But this is one of the many reasons that our own developers have worked so tirelessly to overcome what is a significant hurdle to provide what we feel to be one of the best solutions around for ensuring that stuff gets done when it needs to get done, and that people are kept safe in the process.
Obviously, we are way beyond relying on “live” internet connections to monitor remote workers. Doing that would never offer the kind of reliability that a remote worker would need. The invention of the app was the real breakthrough moment here in that it meant that a huge amount of “stuff” can be managed by the phone and their ever-faster and more efficient processors and storage. Simply because the app already knows what needs to be done processing-wise and can store a lot of relevant information to help it to do it. Without the need to rely on an internet connection to gain access to a powerful server somewhere.
In other words, much of the processing just gets done on the phone itself, and no signal or connectivity is required at all to do that.
But what about for time or location specific tasks? What if your remote worker is out of signal at the time you want them to do something, or in a location where coverage is simply out of the question?
Well that’s when you just have to be a bit smart….
If all you need is for your field-staff to be able to call up one of your library of forms at a random point, all we do is make sure that they are synchronised to your fleet of mobile phones at regular intervals. Enabling them to call one up whenever they need, signal or no signal. You have a lot of forms? You should be able to store thousands of forms on a single device, no problem. You can with ours, anyway.
As far as time-specific activity is concerned, if you know in advance when an activity needs to get done, then it is very easy just to send a schedule of activity to the phone at a time when you know that it has coverage. Like when its owner is at home asleep, for example. We enable a user defined setting to automatically send jobs and schedules down to remote workers well before they venture out into the back of beyond.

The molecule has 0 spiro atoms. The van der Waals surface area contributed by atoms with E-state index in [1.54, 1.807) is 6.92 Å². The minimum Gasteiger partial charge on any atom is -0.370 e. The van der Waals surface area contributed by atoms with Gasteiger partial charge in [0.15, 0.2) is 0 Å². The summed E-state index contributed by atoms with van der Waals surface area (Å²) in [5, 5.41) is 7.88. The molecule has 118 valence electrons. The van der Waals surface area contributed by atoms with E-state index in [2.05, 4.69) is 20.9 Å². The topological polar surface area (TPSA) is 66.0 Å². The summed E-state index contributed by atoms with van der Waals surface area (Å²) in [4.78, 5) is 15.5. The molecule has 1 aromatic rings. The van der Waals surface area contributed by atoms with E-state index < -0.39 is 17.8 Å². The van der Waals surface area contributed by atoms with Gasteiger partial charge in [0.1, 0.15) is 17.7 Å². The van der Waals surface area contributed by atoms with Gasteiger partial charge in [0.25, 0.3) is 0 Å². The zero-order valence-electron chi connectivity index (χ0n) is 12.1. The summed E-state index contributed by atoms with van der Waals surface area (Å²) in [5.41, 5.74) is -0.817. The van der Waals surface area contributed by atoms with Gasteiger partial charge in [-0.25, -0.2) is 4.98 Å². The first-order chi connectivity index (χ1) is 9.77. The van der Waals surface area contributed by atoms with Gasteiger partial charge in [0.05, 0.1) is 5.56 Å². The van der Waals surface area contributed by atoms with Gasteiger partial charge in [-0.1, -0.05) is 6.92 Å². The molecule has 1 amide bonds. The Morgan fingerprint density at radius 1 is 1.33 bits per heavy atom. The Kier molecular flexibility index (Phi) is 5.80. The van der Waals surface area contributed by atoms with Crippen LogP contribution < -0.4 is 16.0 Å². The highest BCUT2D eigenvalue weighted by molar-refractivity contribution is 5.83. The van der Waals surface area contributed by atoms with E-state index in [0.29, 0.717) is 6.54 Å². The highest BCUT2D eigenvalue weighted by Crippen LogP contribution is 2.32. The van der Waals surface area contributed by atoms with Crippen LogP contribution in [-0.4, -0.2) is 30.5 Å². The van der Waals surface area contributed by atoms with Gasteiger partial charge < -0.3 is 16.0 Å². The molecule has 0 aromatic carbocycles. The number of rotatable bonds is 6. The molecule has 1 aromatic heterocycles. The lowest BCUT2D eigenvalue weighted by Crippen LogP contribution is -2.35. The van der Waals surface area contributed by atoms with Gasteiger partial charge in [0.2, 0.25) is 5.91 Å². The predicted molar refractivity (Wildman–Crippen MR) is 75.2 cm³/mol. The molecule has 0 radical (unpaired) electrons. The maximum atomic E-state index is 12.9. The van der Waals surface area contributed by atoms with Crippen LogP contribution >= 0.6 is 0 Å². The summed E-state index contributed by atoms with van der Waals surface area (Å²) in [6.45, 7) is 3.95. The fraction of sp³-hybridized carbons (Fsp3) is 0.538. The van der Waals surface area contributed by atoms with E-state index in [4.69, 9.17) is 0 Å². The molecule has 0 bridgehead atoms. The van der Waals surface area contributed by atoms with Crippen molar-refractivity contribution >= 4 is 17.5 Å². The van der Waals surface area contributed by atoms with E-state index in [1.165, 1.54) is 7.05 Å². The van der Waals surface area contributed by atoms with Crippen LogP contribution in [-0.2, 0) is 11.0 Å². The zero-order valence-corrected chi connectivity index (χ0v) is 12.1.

Carrying out asset specific tasks that require pre-defined or stored information? This is where RFID really comes into its own. By assigning a form to a job or asset before the field worker has left to do the job, all the asset and job-specific information can be transferred to the phone whilst in coverage. The worker arrives at the job, has no coverage, and swipes the asset. At which point the form “appears” with all the site and asset specific information pre-filled. How? Well the pre-populated form had been on the phone since the job was downloaded five hours previously, but is only presented to the field worker once the tag is swiped. With or without signal.
And what about proving attendance, activity and presence in remote locations with no signal, GPS coverage or even the possibility of mobile mast triangulation? Again, we rely on RFID technology. By placing tags at specific locations on a site, when the tags are swiped, the unique identity of the tag can be stored (tens of thousands of swipes can be stored without causing even the most basic of smartphones a problem) along with the time it was swiped and who by. At such a time as the phone re-enters coverage, all of the swipe activity is communicated to the remote server.
Giving you your bullet-proof audit trail of compliance activity, wherever you, your sites or your field-workers may be.
For more information about how TourTraxUK can help you to keep workers busy and safe even in the remotest of environments, get in touch with Richard Dickety on 01634 757 088 or 07779 563678.